Check back for daily updates from the President's trip in Africa

March 23

March 24

March 25

March 26

March 27

March 28

March 29

March 30

March 31

April 1

April 2



Rwanda, Uganda

South Africa

South Africa

South Africa






Today, President Clinton travels to Johannesburg, South Africa. While in Johannesburg, the President participates in several events, including:

Visit to the Ron Brown Commercial Center

Wreath Laying and Tour of the Hector Peterson Memorial

Round Table Discussion on the Future with Young Leaders

Ron Brown Commercial Center Visit

President Clinton visits the Ron Brown Commercial Center, located in the most vibrant business district in greater Johannesburg. The center will provide support for American companies looking to enter or expand into the sub-Saharan African market. It is one of only four Commercial Centers established worldwide. (The other centers are located in Shanghai, Jakarta and Sao Paolo.)

The Department of Commerce's Commercial Service office in Johannesburg has already become a focal point for regional outreach to the 12 countries of the Southern African Development Community. The Creation of a commercial center enhances export promotion by offering a range of support programs that can be tailored to help almost any U.S. company enter the market. The Commercial Center will also serve as a vehicle for other agencies such as Exim, TDA, USTR and USAID's business-related activities.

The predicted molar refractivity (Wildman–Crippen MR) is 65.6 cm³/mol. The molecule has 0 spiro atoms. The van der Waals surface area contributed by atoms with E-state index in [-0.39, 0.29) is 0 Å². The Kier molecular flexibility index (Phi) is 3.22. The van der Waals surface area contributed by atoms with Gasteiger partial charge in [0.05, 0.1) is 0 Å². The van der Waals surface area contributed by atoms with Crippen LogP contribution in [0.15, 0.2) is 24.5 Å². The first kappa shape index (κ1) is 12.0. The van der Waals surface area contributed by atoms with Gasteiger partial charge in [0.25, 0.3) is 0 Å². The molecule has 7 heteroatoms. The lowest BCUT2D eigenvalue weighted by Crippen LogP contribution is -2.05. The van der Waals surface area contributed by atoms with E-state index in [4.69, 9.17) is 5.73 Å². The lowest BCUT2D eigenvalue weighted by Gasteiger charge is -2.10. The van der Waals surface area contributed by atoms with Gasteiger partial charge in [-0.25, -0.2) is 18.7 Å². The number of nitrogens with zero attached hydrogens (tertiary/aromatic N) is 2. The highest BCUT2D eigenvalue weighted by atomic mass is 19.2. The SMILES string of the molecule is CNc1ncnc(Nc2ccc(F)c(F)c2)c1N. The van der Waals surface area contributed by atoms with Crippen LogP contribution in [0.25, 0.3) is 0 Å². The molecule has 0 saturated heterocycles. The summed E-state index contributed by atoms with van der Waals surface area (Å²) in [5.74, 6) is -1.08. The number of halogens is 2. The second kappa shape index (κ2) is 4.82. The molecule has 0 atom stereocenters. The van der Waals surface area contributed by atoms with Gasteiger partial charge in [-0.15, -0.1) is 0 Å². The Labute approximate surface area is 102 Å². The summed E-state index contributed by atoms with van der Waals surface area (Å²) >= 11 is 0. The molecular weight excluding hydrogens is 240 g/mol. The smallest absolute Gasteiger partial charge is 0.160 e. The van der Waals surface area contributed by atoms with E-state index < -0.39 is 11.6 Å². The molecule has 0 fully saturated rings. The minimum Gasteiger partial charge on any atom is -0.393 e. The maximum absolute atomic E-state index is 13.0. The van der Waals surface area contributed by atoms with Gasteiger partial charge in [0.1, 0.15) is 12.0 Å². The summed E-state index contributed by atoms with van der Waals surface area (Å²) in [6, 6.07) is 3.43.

The Commercial Center site, a neo-classical stand-alone building on a main commercial artery in Illovo, was selected for its accessibility and visibility. In 1997, the building was dedicated to the memory and work of the late Ron Brown. The Center is staffed by three Foreign Commercial Service officers, an American administrator and 17 local staff. The Center contains several conference rooms, as well as a large multipurpose room that can seat 75 and will be used by U.S. companies for conferences and product demonstrations. An internet-linked commercial information resource center is staffed to answer trade-related queries from U.S. and African businesses and will serve as a repository for economic and commercial reports from State Department officers stationed throughout Africa. The Commercial Center also houses 3 offices for partner organizations -- currently, one is occupied by a trade promotion office for the State of Michigan.

Wreath Laying and Tour of Hector Peterson Memorial

The President tours the Hector Peterson Memorial, located in Orlando West, in Soweto, the largest township in South Africa. It memorializes the struggle that began in 1976 when Soweto youths protested against the exclusive use of Afrikaans in public schools. The Hector Peterson Memorial contains an exhibition of photographs taken from that time, photos that were, in many instances, smuggled out of South Africa to be developed overseas for fear of discovery.